Meanwhile; the Consortium for Common Food Names has called on the Trump Administration to “aggressively oppose unacceptable geographical indications policies designed to help European farmers, food producers and others by forcing non-Europeans to rebrand familiar products with unfamiliar names.”

Testifying before the office of the U.S. Trade Representative, Consortium Senior Director Shawna Morris noted that the U.S. has “pushed hard against European Union geographical indications policies in the past” and he urged Trump's trade policy team to “continue and intensify opposition to what amounts to a growing threat to U.S. manufacturing of foods with common names.”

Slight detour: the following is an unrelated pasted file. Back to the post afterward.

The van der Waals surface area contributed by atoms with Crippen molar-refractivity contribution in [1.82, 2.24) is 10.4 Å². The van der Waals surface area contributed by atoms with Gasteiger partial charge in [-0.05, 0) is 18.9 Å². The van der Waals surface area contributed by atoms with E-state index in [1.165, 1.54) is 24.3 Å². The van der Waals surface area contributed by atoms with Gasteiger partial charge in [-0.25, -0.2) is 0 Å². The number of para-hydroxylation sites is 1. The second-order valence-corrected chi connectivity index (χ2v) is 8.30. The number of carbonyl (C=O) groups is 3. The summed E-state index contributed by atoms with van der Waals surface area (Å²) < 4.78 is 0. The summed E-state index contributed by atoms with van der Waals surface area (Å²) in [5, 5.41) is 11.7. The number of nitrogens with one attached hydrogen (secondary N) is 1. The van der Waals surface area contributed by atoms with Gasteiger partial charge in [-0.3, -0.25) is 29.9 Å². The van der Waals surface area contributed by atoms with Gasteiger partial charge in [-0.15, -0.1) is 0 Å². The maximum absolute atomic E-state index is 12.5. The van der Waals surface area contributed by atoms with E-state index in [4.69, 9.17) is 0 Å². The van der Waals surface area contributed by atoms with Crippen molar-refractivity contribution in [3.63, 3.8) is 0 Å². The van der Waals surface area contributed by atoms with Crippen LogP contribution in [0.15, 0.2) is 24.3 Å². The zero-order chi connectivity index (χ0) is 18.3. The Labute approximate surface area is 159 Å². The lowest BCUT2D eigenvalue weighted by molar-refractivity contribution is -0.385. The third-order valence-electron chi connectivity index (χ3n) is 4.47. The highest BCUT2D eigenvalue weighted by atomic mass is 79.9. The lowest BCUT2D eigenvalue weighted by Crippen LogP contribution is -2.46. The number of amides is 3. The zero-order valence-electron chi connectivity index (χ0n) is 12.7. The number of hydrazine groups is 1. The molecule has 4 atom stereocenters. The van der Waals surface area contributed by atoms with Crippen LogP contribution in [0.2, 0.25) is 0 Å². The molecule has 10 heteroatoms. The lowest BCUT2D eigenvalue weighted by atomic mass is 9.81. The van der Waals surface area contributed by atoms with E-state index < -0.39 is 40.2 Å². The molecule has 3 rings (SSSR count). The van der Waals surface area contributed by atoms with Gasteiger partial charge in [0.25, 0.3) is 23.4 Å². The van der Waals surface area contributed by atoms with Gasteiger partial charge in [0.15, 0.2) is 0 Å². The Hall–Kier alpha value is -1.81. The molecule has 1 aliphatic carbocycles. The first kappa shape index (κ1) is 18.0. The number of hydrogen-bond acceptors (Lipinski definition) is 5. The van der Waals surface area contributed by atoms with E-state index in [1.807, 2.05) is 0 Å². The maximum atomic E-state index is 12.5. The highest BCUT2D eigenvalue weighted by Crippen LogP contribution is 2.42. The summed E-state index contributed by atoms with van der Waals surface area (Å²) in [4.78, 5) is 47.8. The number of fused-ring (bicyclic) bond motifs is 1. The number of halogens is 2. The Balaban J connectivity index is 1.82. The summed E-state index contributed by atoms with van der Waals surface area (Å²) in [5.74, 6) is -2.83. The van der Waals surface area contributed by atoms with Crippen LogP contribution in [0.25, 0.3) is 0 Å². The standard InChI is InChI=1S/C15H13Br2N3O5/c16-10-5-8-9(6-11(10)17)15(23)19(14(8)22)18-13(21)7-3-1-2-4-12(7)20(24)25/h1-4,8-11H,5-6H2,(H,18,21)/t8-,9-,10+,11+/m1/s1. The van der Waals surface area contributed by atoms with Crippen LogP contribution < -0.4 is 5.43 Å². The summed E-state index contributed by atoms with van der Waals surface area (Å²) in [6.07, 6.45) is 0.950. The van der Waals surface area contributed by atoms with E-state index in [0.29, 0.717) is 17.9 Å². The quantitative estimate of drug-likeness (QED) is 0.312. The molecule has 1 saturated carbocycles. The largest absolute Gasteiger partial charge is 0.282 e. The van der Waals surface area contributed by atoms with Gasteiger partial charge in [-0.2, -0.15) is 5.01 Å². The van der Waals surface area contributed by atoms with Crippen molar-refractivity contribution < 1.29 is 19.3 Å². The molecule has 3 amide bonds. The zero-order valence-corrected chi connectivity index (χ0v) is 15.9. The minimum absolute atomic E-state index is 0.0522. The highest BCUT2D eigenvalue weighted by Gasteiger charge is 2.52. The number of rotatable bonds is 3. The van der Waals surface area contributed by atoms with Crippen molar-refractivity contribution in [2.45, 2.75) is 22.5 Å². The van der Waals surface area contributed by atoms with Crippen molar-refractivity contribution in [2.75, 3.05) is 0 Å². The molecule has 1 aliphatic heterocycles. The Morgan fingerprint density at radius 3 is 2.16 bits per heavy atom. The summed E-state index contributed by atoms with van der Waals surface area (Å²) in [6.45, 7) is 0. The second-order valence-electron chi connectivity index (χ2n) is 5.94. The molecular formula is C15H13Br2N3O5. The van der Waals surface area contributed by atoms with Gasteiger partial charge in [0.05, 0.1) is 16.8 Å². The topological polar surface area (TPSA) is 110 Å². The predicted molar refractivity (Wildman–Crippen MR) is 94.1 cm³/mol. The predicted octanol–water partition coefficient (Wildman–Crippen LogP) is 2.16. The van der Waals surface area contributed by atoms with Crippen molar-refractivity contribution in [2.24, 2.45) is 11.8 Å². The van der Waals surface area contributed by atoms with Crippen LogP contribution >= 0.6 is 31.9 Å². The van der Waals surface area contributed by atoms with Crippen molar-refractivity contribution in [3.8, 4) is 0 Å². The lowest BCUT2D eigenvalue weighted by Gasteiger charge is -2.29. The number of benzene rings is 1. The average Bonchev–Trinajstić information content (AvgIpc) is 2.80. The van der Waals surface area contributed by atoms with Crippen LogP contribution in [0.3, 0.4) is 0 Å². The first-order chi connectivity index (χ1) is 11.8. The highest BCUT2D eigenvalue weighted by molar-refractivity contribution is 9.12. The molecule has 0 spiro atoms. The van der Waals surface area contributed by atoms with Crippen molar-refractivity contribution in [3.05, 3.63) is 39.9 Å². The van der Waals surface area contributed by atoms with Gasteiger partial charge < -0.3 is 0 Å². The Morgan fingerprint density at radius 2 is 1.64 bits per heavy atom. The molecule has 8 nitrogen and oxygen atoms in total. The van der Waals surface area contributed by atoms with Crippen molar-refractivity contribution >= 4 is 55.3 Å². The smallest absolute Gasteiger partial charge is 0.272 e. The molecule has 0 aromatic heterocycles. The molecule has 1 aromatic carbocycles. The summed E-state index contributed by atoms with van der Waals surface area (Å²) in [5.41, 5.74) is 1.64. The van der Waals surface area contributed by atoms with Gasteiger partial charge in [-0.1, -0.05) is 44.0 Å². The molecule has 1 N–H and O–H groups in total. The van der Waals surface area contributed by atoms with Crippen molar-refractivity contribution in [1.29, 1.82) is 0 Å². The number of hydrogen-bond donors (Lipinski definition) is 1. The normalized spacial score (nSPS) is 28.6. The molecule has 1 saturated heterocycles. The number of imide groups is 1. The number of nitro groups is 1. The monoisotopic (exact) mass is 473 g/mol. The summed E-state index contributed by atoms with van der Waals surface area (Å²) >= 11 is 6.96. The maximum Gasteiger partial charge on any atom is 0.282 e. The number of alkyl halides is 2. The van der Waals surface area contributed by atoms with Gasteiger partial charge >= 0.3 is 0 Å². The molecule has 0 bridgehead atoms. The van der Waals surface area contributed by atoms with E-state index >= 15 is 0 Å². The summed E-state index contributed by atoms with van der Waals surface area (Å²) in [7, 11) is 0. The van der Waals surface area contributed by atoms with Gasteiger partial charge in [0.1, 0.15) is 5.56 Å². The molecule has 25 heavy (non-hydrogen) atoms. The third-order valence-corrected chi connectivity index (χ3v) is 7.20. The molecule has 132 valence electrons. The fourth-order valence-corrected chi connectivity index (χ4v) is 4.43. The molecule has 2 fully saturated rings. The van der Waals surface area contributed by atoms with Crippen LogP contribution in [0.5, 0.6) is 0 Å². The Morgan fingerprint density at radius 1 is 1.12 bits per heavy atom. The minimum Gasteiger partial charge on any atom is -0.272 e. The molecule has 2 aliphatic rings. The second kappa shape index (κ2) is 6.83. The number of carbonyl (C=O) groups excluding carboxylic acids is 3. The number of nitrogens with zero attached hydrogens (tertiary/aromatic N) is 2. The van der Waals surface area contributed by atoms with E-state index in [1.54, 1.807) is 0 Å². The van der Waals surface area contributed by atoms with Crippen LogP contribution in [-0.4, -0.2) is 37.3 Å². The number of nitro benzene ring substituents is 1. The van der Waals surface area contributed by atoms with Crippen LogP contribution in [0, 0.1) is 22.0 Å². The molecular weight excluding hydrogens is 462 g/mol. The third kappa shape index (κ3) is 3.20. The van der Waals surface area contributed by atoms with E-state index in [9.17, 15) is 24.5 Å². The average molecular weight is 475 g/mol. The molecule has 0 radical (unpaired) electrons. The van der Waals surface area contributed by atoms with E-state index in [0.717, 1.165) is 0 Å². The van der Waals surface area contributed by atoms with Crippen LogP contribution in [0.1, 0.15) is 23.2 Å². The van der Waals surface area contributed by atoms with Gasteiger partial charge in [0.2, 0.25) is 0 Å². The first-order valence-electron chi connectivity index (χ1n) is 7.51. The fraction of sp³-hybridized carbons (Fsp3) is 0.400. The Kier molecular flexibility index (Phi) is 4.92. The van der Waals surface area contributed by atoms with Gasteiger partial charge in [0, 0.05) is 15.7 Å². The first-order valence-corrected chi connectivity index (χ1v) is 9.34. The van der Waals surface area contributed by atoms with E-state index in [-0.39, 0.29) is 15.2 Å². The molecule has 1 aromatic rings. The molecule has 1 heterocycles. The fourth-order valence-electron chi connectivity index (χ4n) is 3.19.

In other trade news; Cooperatives Working Together (CWT) accepted 23 requests for export assistance the week of March 6 from member cooperatives to sell 4.616 million pounds of cheese to customers in Asia, Central America, North Africa, and Oceania.

The product has been contracted for delivery through June and raised CWT’s 2017 sales to 15.58 million pounds of American-type cheeses, and 1.38 million pounds of butter (82 percent milkfat) to 12 countries on four continents. The sales are the equivalent of 174.734 million pounds of milk on a milkfat basis.